Understanding grief and loss in our lives can help us cope with the difficult times. We are people who attach ourselves to people, pets, and things and when they are gone we miss them.

Types of Losses

  • Loss of a Loved one through death, divorce, separation OR even the death/loss of a pet animal.
  • Loss of long-held beliefs about our being invulnerable and immortal, because we have suffered a trauma, injury, illness.
  • Loss of ideas or beliefs about one’s world, self, or others.
  • Loss of ability to do things that we once did before.
  • Loss of our belief that we can control things by ourselves.
  • Loss of our identity when we lose a job.
  • Loss when children develop to different stages/leave/marry/etc.
  • Loss of any perceived type.

Types of Reactions to Losses

  • Anxiety, protest, moving faster, trying to control more (the Protest Phase).
  • This can be followed by depression, despair, and being passive and withdrawn (the Detachment Phase).
  • This is followed by being more hesitant to do much, avoiding, anger, conflicting feelings about attaching again, “I don’t need you anyways feelings,” and anger at the lost person, ability, body, other (the Dissociation Phase).
  • We experience different losses in varying ways, depending on the meaning of that loss in our life, and the time in our life’s course that it happens (the Differential Impact Phase)

Types of Consequences of Interpersonal Loss

  • Separation and bereavement losses highly impact our emotional and health status in negative ways.
  • We may want to “deal with it right now and confront the situation” to work it through.
  • Many times, we just want to run away and not feel the feelings anymore even though we know that impulsive decisions at the time of a loss/crisis are usually not very good ones (i.e., new relationship, new pet, new home).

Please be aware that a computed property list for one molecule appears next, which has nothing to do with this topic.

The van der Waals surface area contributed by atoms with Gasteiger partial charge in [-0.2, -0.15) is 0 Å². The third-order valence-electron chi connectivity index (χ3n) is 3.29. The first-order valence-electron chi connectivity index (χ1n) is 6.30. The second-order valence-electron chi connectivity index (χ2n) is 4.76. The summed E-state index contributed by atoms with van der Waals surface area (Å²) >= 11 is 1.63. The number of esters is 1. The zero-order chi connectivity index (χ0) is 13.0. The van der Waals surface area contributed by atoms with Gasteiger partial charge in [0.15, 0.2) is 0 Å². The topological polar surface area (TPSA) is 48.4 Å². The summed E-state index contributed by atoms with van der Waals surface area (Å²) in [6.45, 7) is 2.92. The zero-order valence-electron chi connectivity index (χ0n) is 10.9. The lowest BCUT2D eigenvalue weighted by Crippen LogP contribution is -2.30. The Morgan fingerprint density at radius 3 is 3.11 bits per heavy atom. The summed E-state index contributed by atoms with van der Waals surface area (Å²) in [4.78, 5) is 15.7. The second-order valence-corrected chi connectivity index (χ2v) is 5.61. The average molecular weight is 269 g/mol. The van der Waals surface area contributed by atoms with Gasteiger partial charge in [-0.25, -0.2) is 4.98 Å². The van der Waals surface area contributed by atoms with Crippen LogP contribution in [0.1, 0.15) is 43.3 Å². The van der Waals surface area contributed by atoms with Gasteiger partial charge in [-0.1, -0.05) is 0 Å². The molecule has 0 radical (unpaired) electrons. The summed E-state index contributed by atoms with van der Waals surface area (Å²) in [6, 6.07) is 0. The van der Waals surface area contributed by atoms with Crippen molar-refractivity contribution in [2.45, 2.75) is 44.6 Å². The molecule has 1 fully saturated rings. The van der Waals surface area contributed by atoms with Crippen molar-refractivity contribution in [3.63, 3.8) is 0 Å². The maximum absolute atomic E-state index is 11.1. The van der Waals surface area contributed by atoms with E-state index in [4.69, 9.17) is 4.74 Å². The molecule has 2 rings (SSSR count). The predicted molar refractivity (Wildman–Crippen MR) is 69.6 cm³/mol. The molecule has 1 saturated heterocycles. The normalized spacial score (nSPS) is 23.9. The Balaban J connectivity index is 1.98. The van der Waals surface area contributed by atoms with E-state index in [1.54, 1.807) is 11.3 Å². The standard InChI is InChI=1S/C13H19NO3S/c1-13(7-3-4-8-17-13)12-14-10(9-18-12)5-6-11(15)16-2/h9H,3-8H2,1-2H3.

• We think it will be better if we “get away”. However, we really just don’t want to feel or think about it anymore.
  • Sometimes a delayed response allows time to shore up defenses before dealing with the difficult questions.
  • However, putting it away too long may make returning to dealing with it much harder and more fearful.
  • If we see ourselves as a victim, this adds to a sense of being weak, helpless, and not in control.
  • We lose the sense of meaning in our lives, are no longer over-optimistic, and fear the future.

Types of Normal/Healthy Recovery

  • Search for the meaning in the experience, i.e. The greater meaning.
  • Try to regain mastery over the event, problem, loss, injury.
  • Try to do something that helps you view yourself as handling the problem, illness, injury, which enhances your self-esteem.
  • Allow yourself to cry, fall-apart, grieve — as a strength!
  • See yourself as being transformed by the experience.
  • Talk about it, and Talk about it, early on — don’t run and hide in anger, trying to be strong, and not facing it.
  • Re-grieve old losses from the past — like childhood — to gain mastery.
  • Remember, the only way to heal is to feel!
  • In the end you will have learned to how to survive in the face of the anxiety over loss.
  • This allows you to become a stronger person, but it does not change the loss because that was real. Yet you survived and that is what is important.